Oct 23 -
Arafat, Barak reach accord to halt clashes
Israel and the Palestinians agreed at a crisis
summit in Egypt on Tuesday to halt a wave of violence that has killed
at least 105 people and shaken Middle East peacemaking to the core.
Israeli and Palestinian leaders voiced caution
after US President Bill Clinton announced the deal, agreed but not
signed by the two parties.
"The proof of the pudding will be in the
eating," Israeli Prime Minister Ehud Barak said after the close
of an often-tense summit in the Egyptian Red Sea resort of Sharm
Palestinian President Yasser Arafat said on his
return to the Gaza Strip that he wanted "an accurate and honest
implementation of what has been agreed on".
Clinton's statement, a substitute for earlier plans
to draft a document for both sides to sign, brought no quick end to 20
days of unrest in the West Bank, Gaza and Arab towns in Israel.
A Jewish settler shot dead a Palestinian
olive-picker and wounded three near the town of Nablus, witnesses
said. Police said an Israeli border policeman was critically wounded
and two Israelis were hurt in a gunbattle near Al Quds. A Palestinian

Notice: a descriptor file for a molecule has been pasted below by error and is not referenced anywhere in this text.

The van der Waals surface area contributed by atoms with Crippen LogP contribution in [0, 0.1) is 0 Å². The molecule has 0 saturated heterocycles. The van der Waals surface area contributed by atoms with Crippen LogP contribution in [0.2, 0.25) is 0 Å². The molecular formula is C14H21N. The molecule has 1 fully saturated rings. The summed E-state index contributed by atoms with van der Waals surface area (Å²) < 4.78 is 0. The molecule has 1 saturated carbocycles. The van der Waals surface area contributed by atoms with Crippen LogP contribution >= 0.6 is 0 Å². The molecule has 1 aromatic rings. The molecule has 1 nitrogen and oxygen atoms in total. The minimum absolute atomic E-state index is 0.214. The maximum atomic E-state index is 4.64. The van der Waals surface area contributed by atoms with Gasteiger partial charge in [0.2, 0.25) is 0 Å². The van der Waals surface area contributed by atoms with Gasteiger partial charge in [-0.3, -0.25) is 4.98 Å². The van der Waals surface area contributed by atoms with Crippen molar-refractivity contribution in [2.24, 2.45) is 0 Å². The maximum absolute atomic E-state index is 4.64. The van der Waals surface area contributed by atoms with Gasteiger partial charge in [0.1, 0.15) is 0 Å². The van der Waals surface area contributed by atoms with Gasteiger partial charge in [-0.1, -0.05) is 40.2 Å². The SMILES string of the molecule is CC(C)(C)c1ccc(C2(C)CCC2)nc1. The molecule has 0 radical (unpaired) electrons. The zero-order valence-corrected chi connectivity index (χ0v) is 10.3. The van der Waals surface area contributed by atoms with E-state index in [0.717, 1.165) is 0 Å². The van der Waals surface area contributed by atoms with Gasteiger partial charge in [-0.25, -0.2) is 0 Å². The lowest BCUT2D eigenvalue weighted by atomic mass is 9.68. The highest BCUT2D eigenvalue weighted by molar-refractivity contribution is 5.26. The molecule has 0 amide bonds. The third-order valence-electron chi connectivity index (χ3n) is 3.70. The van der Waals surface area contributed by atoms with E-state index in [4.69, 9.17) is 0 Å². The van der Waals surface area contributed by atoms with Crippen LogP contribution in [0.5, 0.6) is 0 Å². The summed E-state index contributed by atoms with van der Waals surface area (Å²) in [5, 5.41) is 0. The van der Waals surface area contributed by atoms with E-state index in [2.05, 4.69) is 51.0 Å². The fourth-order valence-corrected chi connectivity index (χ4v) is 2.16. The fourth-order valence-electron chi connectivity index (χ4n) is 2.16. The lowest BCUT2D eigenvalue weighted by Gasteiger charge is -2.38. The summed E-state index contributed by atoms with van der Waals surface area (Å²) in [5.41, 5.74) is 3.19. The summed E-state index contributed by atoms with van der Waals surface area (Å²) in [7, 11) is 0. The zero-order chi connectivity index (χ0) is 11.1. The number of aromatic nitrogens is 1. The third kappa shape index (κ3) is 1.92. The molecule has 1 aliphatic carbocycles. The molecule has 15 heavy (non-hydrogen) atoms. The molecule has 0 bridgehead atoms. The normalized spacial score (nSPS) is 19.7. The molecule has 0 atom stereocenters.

died of a bullet wound after a clash with soldiers in Gaza.
The violence has destroyed much of the trust that
Israel and the Palestinians had built in seven years of talks designed
to culminate in a final settlement of their 52-year-old conflict.
Anger and distrust remained so high that Barak and
Arafat held no face-to-face talks at the summit, which began on
A senior US official travelling with Clinton on his
way home from the summit in Egypt said the road to peace would be
hard. "This will be difficult and we should have no illusion that
anybody can wave a magic wand," the official said.
Clinton said the two sides had agreed to halt
violence, form an inquiry into its causes and explore a return to
Qatar allows 100% foreign stake in some sectors
Qatar has decided to allow foreign investors to